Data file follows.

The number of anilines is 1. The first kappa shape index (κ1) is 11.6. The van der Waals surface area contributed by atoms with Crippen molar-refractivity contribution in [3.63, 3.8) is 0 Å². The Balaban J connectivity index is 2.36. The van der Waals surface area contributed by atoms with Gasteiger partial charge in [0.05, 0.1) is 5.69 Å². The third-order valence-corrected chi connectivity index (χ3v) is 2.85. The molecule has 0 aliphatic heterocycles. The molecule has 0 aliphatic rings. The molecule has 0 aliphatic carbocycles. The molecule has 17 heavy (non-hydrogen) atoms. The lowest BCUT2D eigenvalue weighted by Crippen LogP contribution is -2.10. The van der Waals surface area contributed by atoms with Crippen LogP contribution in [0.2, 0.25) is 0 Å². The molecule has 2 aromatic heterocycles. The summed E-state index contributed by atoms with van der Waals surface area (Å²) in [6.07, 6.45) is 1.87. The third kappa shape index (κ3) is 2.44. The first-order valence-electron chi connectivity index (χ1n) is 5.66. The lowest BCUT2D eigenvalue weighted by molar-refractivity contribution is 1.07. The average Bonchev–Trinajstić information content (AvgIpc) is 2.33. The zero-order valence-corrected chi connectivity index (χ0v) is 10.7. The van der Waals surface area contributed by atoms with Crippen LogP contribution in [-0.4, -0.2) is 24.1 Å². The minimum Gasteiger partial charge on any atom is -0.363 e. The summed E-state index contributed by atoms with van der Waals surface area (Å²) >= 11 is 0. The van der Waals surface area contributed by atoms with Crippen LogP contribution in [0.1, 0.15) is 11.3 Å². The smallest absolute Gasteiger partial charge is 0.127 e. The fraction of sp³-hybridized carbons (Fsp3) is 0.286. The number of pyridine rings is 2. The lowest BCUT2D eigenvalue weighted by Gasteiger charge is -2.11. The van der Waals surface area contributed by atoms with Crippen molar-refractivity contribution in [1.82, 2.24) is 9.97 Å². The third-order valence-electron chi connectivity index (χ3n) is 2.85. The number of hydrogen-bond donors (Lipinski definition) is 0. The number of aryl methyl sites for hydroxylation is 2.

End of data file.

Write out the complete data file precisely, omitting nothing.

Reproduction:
The number of anilines is 1. The first kappa shape index (κ1) is 11.6. The van der Waals surface area contributed by atoms with Crippen molar-refractivity contribution in [3.63, 3.8) is 0 Å². The Balaban J connectivity index is 2.36. The van der Waals surface area contributed by atoms with Gasteiger partial charge in [0.05, 0.1) is 5.69 Å². The third-order valence-corrected chi connectivity index (χ3v) is 2.85. The molecule has 0 aliphatic heterocycles. The molecule has 0 aliphatic rings. The molecule has 0 aliphatic carbocycles. The molecule has 17 heavy (non-hydrogen) atoms. The lowest BCUT2D eigenvalue weighted by Crippen LogP contribution is -2.10. The van der Waals surface area contributed by atoms with Crippen LogP contribution in [0.2, 0.25) is 0 Å². The molecule has 2 aromatic heterocycles. The summed E-state index contributed by atoms with van der Waals surface area (Å²) in [6.07, 6.45) is 1.87. The third kappa shape index (κ3) is 2.44. The first-order valence-electron chi connectivity index (χ1n) is 5.66. The lowest BCUT2D eigenvalue weighted by molar-refractivity contribution is 1.07. The average Bonchev–Trinajstić information content (AvgIpc) is 2.33. The zero-order valence-corrected chi connectivity index (χ0v) is 10.7. The van der Waals surface area contributed by atoms with Crippen LogP contribution in [-0.4, -0.2) is 24.1 Å². The minimum Gasteiger partial charge on any atom is -0.363 e. The summed E-state index contributed by atoms with van der Waals surface area (Å²) >= 11 is 0. The van der Waals surface area contributed by atoms with Crippen LogP contribution in [0.1, 0.15) is 11.3 Å². The smallest absolute Gasteiger partial charge is 0.127 e. The fraction of sp³-hybridized carbons (Fsp3) is 0.286. The number of pyridine rings is 2. The lowest BCUT2D eigenvalue weighted by Gasteiger charge is -2.11. The van der Waals surface area contributed by atoms with Crippen molar-refractivity contribution in [1.82, 2.24) is 9.97 Å². The third-order valence-electron chi connectivity index (χ3n) is 2.85. The number of hydrogen-bond donors (Lipinski definition) is 0. The number of aryl methyl sites for hydroxylation is 2.